MPLS is a packet forwarding paradigm which differs from regular IP forwarding. Instead of IP addresses being used to make the decision on finding the exit interface, a router will instead use an exact match on a 32 bit/4 byte header called the MPLS label. This label is inserted between the ethernet (layer 2) header and the IP (layer 3) header. One can statically or dynamically assign label allocations, but we will focus on dynamic allocation of labels using some sort of label distribution protocol (such as the aptly named Label Distribution Protocol / LDP, Resource Reservation Protocol / RSVP, or Segment Routing through OSPF/ISIS). These protocols allow for the creation of a unidirectional/unicast path called a labeled switched path (initialized as LSP) throughout the network that operates very much like a tunnel through the network. An easy way of thinking about how an MPLS LSP actually forwards traffic throughout a network is to think of a GRE tunnel. They are not the same in how they operate, but they are the same in how they handle the tunneled packet. It would be good to think of MPLS as a tunneling technology that can be used to transport many different types of packets, to aid in traffic engineering by allowing one to specify paths throughout the network (using RSVP or SR), and to generally allow for easier intra/inter network transport of data packets.
For more information on how MPLS label switching works, please go visit Wikipedia (MPLS).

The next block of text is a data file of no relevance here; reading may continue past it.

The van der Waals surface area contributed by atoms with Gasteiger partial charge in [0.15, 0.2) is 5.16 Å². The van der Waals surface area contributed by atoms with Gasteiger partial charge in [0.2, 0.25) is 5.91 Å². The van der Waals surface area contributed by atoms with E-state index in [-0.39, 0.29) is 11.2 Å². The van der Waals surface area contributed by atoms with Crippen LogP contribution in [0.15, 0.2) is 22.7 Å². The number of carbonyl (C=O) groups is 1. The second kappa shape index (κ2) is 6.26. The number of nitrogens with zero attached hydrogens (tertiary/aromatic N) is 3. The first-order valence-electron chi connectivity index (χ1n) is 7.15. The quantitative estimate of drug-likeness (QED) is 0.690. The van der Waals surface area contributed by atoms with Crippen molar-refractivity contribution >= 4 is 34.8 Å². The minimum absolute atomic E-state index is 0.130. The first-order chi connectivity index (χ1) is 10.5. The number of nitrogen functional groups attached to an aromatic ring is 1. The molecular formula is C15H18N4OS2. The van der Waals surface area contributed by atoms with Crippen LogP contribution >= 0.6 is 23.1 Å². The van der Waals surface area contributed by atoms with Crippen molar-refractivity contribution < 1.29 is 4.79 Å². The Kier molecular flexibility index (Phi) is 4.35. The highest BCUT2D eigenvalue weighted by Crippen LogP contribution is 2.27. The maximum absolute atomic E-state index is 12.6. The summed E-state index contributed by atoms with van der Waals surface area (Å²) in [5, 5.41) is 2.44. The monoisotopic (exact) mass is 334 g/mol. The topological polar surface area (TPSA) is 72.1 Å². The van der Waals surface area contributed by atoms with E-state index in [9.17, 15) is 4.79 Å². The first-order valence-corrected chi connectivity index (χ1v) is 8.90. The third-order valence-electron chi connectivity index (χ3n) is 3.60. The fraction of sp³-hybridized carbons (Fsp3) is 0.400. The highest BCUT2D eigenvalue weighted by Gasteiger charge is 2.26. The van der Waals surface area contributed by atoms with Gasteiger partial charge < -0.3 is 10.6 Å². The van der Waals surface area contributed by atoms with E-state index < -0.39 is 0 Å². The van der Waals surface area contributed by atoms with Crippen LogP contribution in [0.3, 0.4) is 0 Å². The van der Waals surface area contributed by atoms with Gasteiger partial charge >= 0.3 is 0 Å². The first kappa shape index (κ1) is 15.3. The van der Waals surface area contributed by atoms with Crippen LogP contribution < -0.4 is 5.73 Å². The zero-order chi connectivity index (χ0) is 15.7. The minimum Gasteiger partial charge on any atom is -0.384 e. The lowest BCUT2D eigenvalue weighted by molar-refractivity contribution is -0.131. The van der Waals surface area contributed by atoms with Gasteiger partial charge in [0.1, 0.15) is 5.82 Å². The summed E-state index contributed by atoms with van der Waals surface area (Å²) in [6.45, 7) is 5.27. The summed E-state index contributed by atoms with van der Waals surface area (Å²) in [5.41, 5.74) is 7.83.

MPLS support in VyOS is not finished yet, and therefore its functionality is limited. Currently there is no support for MPLS enabled VPN services such as L3VPNs, L2VPNs, and mVPNs. RSVP support is also not present as the underlying routing stack (FRR) does not implement it. Currently VyOS can be configured as a label switched router (MPLS P router), in both penultimate and ultimate hop popping operations.
Label Distribution Protocol
The MPLS architecture does not assume a single protocol to create MPLS paths. VyOS supports the Label Distribution Protocol (LDP) as implemented by FRR, based on RFC 5036.
LDP is a TCP based MPLS signaling protocol that distributes labels creating MPLS label switched paths in a dynamic manner. LDP is not a routing protocol, as it relies on other routing protocols for forwarding decisions. LDP cannot bootstrap itself, and therefore relies on said routing protocols for communication with other routers that use LDP.